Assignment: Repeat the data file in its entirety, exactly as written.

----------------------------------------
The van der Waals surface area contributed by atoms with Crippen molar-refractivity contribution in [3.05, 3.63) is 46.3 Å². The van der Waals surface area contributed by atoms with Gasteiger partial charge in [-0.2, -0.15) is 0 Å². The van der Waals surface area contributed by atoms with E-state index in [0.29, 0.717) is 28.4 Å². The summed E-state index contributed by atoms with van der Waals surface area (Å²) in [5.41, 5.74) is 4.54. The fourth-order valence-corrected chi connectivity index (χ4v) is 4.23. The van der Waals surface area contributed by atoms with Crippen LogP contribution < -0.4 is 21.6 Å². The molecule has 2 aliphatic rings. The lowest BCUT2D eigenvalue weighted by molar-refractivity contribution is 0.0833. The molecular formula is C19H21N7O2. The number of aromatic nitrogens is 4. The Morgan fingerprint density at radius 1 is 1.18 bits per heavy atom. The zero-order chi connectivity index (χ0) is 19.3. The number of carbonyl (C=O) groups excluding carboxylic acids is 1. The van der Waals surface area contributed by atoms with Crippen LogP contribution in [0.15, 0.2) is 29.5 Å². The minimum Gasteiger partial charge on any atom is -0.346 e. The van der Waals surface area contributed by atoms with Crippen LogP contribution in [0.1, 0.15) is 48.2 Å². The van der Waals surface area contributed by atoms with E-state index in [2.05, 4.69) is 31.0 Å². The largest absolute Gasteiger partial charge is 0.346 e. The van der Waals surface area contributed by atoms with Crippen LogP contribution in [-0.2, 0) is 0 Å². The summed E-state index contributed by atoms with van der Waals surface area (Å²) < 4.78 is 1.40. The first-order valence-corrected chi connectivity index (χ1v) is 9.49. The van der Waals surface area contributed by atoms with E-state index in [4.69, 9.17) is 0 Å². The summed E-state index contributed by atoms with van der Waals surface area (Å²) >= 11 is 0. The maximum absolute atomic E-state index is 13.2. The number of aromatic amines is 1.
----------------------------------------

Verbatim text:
The van der Waals surface area contributed by atoms with Crippen molar-refractivity contribution in [3.05, 3.63) is 46.3 Å². The van der Waals surface area contributed by atoms with Gasteiger partial charge in [-0.2, -0.15) is 0 Å². The van der Waals surface area contributed by atoms with E-state index in [0.29, 0.717) is 28.4 Å². The summed E-state index contributed by atoms with van der Waals surface area (Å²) in [5.41, 5.74) is 4.54. The fourth-order valence-corrected chi connectivity index (χ4v) is 4.23. The van der Waals surface area contributed by atoms with Crippen LogP contribution < -0.4 is 21.6 Å². The molecule has 2 aliphatic rings. The lowest BCUT2D eigenvalue weighted by molar-refractivity contribution is 0.0833. The molecular formula is C19H21N7O2. The number of aromatic nitrogens is 4. The Morgan fingerprint density at radius 1 is 1.18 bits per heavy atom. The zero-order chi connectivity index (χ0) is 19.3. The number of carbonyl (C=O) groups excluding carboxylic acids is 1. The van der Waals surface area contributed by atoms with Crippen LogP contribution in [0.15, 0.2) is 29.5 Å². The minimum Gasteiger partial charge on any atom is -0.346 e. The van der Waals surface area contributed by atoms with Crippen LogP contribution in [0.1, 0.15) is 48.2 Å². The van der Waals surface area contributed by atoms with E-state index in [2.05, 4.69) is 31.0 Å². The largest absolute Gasteiger partial charge is 0.346 e. The van der Waals surface area contributed by atoms with Crippen LogP contribution in [-0.2, 0) is 0 Å². The summed E-state index contributed by atoms with van der Waals surface area (Å²) < 4.78 is 1.40. The first-order valence-corrected chi connectivity index (χ1v) is 9.49. The van der Waals surface area contributed by atoms with E-state index in [4.69, 9.17) is 0 Å². The summed E-state index contributed by atoms with van der Waals surface area (Å²) >= 11 is 0. The maximum absolute atomic E-state index is 13.2. The number of aromatic amines is 1.